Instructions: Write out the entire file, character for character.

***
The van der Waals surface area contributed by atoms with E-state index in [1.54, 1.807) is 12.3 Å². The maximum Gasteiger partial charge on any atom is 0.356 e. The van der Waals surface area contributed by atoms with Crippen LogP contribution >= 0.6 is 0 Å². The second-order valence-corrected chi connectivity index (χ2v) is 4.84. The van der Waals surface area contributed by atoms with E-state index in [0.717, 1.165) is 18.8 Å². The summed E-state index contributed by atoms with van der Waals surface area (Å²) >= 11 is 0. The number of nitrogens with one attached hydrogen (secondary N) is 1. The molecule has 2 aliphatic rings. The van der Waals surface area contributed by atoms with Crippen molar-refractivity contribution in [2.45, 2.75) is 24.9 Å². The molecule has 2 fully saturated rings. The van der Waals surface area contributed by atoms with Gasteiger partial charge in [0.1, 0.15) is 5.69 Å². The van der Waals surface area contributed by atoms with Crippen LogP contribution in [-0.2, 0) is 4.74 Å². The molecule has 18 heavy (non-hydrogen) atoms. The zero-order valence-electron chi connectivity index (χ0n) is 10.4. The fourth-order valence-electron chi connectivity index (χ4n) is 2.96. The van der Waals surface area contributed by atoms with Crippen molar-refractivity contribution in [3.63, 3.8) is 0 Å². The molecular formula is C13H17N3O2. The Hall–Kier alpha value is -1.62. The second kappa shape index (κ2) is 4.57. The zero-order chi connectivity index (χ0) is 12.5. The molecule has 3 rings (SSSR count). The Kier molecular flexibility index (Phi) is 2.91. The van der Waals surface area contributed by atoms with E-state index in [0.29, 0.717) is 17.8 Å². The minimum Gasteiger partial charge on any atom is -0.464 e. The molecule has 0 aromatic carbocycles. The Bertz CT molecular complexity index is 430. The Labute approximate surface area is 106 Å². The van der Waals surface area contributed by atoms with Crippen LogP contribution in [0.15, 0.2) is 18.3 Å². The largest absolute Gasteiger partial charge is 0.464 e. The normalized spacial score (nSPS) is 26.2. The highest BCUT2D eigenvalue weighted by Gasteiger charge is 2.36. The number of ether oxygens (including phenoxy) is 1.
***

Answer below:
The van der Waals surface area contributed by atoms with E-state index in [1.54, 1.807) is 12.3 Å². The maximum Gasteiger partial charge on any atom is 0.356 e. The van der Waals surface area contributed by atoms with Crippen LogP contribution >= 0.6 is 0 Å². The second-order valence-corrected chi connectivity index (χ2v) is 4.84. The van der Waals surface area contributed by atoms with E-state index in [0.717, 1.165) is 18.8 Å². The summed E-state index contributed by atoms with van der Waals surface area (Å²) >= 11 is 0. The number of nitrogens with one attached hydrogen (secondary N) is 1. The molecule has 2 aliphatic rings. The van der Waals surface area contributed by atoms with Crippen molar-refractivity contribution in [2.45, 2.75) is 24.9 Å². The molecule has 2 fully saturated rings. The van der Waals surface area contributed by atoms with Gasteiger partial charge in [0.1, 0.15) is 5.69 Å². The van der Waals surface area contributed by atoms with Crippen LogP contribution in [-0.2, 0) is 4.74 Å². The molecule has 18 heavy (non-hydrogen) atoms. The zero-order valence-electron chi connectivity index (χ0n) is 10.4. The fourth-order valence-electron chi connectivity index (χ4n) is 2.96. The van der Waals surface area contributed by atoms with Crippen molar-refractivity contribution in [3.63, 3.8) is 0 Å². The molecular formula is C13H17N3O2. The Hall–Kier alpha value is -1.62. The second kappa shape index (κ2) is 4.57. The zero-order chi connectivity index (χ0) is 12.5. The molecule has 3 rings (SSSR count). The Kier molecular flexibility index (Phi) is 2.91. The van der Waals surface area contributed by atoms with E-state index in [0.29, 0.717) is 17.8 Å². The minimum Gasteiger partial charge on any atom is -0.464 e. The molecule has 0 aromatic carbocycles. The Bertz CT molecular complexity index is 430. The Labute approximate surface area is 106 Å². The van der Waals surface area contributed by atoms with Crippen LogP contribution in [0.15, 0.2) is 18.3 Å². The largest absolute Gasteiger partial charge is 0.464 e. The normalized spacial score (nSPS) is 26.2. The highest BCUT2D eigenvalue weighted by Gasteiger charge is 2.36. The number of ether oxygens (including phenoxy) is 1.